We had just finished dinner and the children had already left the table. I was a college student, living in the hourse of Professor Louis Finkelstein, president of the Jewish Theological Seminary, managing the household, and taking care of his children. I suddenly asked Professor Finkelstein, ``What was the happiest experience of your life?'' a question prompted by a psychology course I was taking just then. Professor Finkelstein, a tall, slender, and very distinguished-looking scholar, in his dark beard and somewhat melancholy eyes, looked at me, smiled and said: ``I think I can answer that. In 1941, we wished to have a keynote speaker at the Institute for Interdenominational Studies. The Chinese ambassador was known to me as a first-rate scholar. I had read some of his publications and thought he might be a fine choice. So I wrote to the embassy, asking whether I might have an audience with the ambassador. To my surprise, I received an overwhelmingly cordial reply to this request, such as I had never received in my life. I was really impressed with how the Chinese handled things.''
``I took the train to Washington and a taxi to the embassy. Soon after I was ushered into the ambassador's study, he came in himself, and greeted me in this manner: `Professor Finkelstein, you are the one person I had hoped to meet more than any other when I heard I was to take this post. Please take a seat.' As soon as we were both seated in his beautiful study, filled with antiques, exquisite rugs, and scrolls, he bent forward and took the volumes of books which had been placed on a little table next to him, and looking at me he said: `Before you tell me what you came to see me about, will you do me the great honor to autograph your books on the Pharisees for me?' I was speechless. Here, in this room, so strange to me and, in fact, technically on foreign soil, were my two volumes on the Pharisees, published in 1938. And, when I took one in my hand, I could see that the book had been handled, annotated, and thoroughly used. I was so shaken by my surprise that, for a moment, trying to write a dedication to my host, I could not recall his name, Hu Shih.''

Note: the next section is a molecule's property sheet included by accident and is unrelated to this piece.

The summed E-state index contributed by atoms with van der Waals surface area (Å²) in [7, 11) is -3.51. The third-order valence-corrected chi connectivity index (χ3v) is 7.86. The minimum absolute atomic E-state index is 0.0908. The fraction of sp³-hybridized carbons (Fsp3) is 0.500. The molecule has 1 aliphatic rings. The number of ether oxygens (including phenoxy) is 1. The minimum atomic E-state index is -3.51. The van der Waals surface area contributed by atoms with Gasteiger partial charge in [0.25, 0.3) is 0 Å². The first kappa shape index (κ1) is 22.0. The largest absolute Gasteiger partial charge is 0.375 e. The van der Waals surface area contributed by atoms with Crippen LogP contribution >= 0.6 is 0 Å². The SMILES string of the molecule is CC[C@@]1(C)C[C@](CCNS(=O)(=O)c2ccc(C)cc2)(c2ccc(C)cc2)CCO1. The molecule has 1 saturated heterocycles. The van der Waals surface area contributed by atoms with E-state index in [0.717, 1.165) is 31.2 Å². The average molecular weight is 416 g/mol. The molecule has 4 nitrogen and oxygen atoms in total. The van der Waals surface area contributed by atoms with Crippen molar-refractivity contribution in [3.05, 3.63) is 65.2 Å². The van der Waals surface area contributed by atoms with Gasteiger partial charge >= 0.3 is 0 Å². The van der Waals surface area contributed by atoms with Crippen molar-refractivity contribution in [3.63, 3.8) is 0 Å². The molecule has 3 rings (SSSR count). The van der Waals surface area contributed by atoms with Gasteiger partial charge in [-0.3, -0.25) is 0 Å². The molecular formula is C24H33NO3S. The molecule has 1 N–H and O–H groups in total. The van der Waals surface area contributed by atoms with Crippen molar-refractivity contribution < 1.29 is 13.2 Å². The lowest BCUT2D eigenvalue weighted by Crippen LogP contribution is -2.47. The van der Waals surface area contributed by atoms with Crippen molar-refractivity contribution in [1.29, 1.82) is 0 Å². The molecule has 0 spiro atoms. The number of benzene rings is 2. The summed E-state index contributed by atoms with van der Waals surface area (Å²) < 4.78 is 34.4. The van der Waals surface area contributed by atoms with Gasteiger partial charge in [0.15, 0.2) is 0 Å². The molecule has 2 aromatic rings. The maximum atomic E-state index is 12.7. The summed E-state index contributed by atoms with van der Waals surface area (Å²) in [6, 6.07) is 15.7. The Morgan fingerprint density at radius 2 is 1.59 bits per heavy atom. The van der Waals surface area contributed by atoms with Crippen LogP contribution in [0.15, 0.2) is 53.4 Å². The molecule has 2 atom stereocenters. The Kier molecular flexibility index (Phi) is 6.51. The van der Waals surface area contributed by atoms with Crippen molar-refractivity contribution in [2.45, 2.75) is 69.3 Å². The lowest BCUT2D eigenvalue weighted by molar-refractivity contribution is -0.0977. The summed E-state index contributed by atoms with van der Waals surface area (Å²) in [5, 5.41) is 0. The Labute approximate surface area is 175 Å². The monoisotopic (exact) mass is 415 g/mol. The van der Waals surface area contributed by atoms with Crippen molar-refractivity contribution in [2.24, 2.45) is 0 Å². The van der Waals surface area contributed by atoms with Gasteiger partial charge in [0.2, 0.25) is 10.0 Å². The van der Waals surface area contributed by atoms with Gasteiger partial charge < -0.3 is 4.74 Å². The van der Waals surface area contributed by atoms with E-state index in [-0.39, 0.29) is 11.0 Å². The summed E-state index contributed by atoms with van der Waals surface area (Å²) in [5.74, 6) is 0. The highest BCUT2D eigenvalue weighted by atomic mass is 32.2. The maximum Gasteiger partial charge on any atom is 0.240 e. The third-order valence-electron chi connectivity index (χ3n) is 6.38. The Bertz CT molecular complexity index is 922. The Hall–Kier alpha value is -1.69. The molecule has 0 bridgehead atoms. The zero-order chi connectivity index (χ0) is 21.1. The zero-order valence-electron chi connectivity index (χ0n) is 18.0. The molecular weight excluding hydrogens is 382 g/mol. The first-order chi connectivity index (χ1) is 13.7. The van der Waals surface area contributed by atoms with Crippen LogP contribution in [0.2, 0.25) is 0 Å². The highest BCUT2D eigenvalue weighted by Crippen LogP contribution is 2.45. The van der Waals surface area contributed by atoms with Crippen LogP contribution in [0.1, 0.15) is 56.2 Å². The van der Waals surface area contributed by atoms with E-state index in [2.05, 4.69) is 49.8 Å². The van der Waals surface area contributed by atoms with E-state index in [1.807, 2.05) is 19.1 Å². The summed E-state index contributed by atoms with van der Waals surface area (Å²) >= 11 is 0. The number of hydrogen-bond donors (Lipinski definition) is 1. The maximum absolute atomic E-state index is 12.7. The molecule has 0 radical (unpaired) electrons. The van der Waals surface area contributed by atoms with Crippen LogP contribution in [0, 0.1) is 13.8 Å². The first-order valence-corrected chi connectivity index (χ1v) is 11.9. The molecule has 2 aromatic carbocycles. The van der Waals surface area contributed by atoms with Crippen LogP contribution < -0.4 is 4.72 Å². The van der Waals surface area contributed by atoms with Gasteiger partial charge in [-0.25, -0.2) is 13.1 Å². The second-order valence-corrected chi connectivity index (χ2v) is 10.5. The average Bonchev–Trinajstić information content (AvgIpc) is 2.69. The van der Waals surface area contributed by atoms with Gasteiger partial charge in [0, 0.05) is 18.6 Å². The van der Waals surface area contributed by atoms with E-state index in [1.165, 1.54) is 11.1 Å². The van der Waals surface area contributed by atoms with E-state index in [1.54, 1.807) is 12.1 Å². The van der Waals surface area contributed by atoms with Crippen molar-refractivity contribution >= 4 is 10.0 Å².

``Taking the volumes into his hands, the ambassador said: `Please let me tell you how I came to have your Pharisees. A few years ago, I was doing research about a Chinese tribe of ancient origin which had retained its distinct culture throughout the centuries, although it had been dispersed and persecuted. I wondered whether there was any other instance in the world of such an unusual phenomenon and wrote to the Library of Congress, here in Washington. Your Pharisees were recommended to me, and, as you can see, I read, reread, and studied them thoroughly. I said to myself, this is the man I most want to meet when I come to Washington. When I received your letter asking to see me, I felt that it was providential.' ''
``Need I tell you why this was the happiest moment in my life? To have my work known and treasured on the other side of the globe by such a scholar? No wonder I was overcome by emotion and happiness. And ambassador Hu Shih turned out to be a marvellous keynote speaker.''
This story is reproduced here with the kind permission of Hilde Lewis. I have slightly edited it, using information about Hu Shih's lecture provided by my uncle Ezra Finkelstein and information published in A Pragmatist and his Free Spirit: The Half-Century Romance of Hu Shi and Edith Clifford Williams by Susan Chan Egan and Zhiping Zhou, p. 502.
This story has been also published as an article (pp. 24-25) by Susan Chan Egan, in the November 25, 2010 issue of Hu Shi yanjiu tongxun,o a journal dedicated to the study of Hu Shi that comes out four times a year, based at the Chinese Academy of Social Sciences in Beijing.
Other material about my grandfather